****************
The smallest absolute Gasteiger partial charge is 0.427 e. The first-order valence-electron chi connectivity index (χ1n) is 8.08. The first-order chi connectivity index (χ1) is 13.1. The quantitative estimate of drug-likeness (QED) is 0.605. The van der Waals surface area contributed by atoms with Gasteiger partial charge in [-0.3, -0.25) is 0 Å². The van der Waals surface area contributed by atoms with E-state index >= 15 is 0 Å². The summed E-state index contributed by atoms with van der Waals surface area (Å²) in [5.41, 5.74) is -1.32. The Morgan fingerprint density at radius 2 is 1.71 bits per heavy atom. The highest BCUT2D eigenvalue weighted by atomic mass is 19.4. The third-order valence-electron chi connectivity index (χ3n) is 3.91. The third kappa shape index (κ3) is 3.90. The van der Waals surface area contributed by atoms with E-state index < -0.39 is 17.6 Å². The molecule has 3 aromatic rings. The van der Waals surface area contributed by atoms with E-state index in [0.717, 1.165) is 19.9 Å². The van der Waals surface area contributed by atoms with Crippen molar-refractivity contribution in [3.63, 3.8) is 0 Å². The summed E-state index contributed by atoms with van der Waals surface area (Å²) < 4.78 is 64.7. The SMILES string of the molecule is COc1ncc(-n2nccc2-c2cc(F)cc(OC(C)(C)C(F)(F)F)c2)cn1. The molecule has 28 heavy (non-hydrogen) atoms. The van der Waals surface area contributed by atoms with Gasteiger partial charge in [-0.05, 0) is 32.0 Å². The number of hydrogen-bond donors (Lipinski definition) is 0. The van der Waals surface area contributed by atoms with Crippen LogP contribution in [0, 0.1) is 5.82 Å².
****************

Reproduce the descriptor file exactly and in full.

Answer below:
The smallest absolute Gasteiger partial charge is 0.427 e. The first-order valence-electron chi connectivity index (χ1n) is 8.08. The first-order chi connectivity index (χ1) is 13.1. The quantitative estimate of drug-likeness (QED) is 0.605. The van der Waals surface area contributed by atoms with Gasteiger partial charge in [-0.3, -0.25) is 0 Å². The van der Waals surface area contributed by atoms with E-state index >= 15 is 0 Å². The summed E-state index contributed by atoms with van der Waals surface area (Å²) in [5.41, 5.74) is -1.32. The Morgan fingerprint density at radius 2 is 1.71 bits per heavy atom. The highest BCUT2D eigenvalue weighted by atomic mass is 19.4. The third-order valence-electron chi connectivity index (χ3n) is 3.91. The third kappa shape index (κ3) is 3.90. The van der Waals surface area contributed by atoms with E-state index < -0.39 is 17.6 Å². The molecule has 3 aromatic rings. The van der Waals surface area contributed by atoms with E-state index in [0.717, 1.165) is 19.9 Å². The van der Waals surface area contributed by atoms with Crippen molar-refractivity contribution in [3.63, 3.8) is 0 Å². The summed E-state index contributed by atoms with van der Waals surface area (Å²) < 4.78 is 64.7. The SMILES string of the molecule is COc1ncc(-n2nccc2-c2cc(F)cc(OC(C)(C)C(F)(F)F)c2)cn1. The molecule has 28 heavy (non-hydrogen) atoms. The van der Waals surface area contributed by atoms with Gasteiger partial charge in [-0.05, 0) is 32.0 Å². The number of hydrogen-bond donors (Lipinski definition) is 0. The van der Waals surface area contributed by atoms with Crippen LogP contribution in [0, 0.1) is 5.82 Å².